Lester’s family confirmed he died “peacefully” in Switzerland on Sunday morning. He had been receiving treatment in hospital that week.
Known for his unique and distinctive style, the “Long Fellow”, who was almost 5ft 8in tall, had a background steeped in racing. Lester’s grandfather Ernie was a champion jump jockey, his father Keith a successful jockey turned trainer, and his mother Iris was of the great Rickaby racing family.
Lester rode his first winner aged 12, and his first Derby winner six years later, when he rode Never Say Die to victory at Epsom in 1954. He was champion jockey 11 times, and won a record 30 British Classics.
Tributes have poured in from across the equestrian and racing community. Three-time champion jockey Frankie Dettori said Lester was “the greatest of all time” and described him as his “hero”. Champion trainer Jonjo O’Neill said Lester was a “legend of the sport” and a “true gentleman”.
Presenter Clare Balding described Lester as an “iconic figure” in world sport and British culture.
“He always said the most important attribute for a Derby winner was balance. Having him on board always helped – we will remember him fondly,” she said.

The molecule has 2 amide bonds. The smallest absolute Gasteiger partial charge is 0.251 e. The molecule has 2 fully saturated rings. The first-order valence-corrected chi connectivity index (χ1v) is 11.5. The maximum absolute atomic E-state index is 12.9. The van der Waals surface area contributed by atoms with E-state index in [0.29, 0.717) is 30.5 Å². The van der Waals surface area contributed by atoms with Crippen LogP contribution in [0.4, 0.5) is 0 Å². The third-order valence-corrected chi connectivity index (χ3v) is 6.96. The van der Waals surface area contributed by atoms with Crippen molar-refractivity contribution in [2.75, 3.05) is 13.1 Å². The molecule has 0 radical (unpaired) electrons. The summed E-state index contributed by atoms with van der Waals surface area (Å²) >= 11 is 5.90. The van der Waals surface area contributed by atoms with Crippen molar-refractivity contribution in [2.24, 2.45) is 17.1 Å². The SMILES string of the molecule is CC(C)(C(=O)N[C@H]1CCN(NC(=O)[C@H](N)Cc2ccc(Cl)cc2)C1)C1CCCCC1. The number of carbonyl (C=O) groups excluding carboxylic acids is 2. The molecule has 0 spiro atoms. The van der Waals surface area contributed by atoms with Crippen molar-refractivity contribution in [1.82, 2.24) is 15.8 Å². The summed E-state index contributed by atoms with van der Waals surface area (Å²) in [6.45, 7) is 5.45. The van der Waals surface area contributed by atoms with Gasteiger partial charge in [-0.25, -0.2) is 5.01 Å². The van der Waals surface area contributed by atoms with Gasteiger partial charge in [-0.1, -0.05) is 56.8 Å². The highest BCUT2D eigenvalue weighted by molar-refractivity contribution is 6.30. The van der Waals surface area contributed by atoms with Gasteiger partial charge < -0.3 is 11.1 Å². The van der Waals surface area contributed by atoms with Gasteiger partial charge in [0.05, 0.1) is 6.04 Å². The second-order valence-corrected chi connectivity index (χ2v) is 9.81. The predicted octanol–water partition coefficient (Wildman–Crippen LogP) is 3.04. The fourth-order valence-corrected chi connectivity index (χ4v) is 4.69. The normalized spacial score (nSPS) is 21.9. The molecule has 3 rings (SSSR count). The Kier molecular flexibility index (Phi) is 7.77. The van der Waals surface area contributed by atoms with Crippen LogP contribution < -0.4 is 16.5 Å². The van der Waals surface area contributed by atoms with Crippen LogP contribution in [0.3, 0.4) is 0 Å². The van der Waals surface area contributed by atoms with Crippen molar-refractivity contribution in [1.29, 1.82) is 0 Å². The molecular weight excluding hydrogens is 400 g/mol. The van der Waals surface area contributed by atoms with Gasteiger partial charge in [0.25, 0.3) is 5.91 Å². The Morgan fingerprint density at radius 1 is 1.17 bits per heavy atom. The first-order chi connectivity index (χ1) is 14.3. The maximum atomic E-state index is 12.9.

Lester rode 4,493 winners between 1948 and 1995. He often spoke fondly of Crepello, winner of the 2000 Guineas and the Derby in 1957 – the same year he won the Oaks with The Queen’s Carrozza. His other many achievements included winning the Gold Cup at Royal Ascot a record 11 times, and taking the 1970 Triple Crown on Nijinsky. Following a difficult period in his life when he spent a year in prison, in 1987 to 1988 for tax fraud, he made a victorious comeback in 1990, winning the Breeders Cup Mile at Belmont Park on Royal Academy, aged 54. In 1992 he won his 30th British Classic, the 2,000 Guineas on Rodrigo De Triano, and in 1995 he officially retired, aged 59.
In 2018 nine life-size bronze statues were commissioned in honour of Lester’s achievements, 65 years after his first Derby win. They were unveiled at various racecourses around the UK including Epsom.
“Everyone at Epsom Downs is deeply saddened to hear of the passing of Lester Piggott. To win nine Derbys and six renewals of the Oaks as a jockey over the course of almost three decades is an extraordinary achievement, which may never be surpassed,” said Phil White, regional director of The Jockey Club’s London region.
“As we build up to this year’s race we will ensure that his passing is recognised in an appropriate way over the duration of the two days. The Lester Piggott gates at the entrance to Epsom Downs and his statue which overlooks the winning line will always honour one of our sport’s great champions.”
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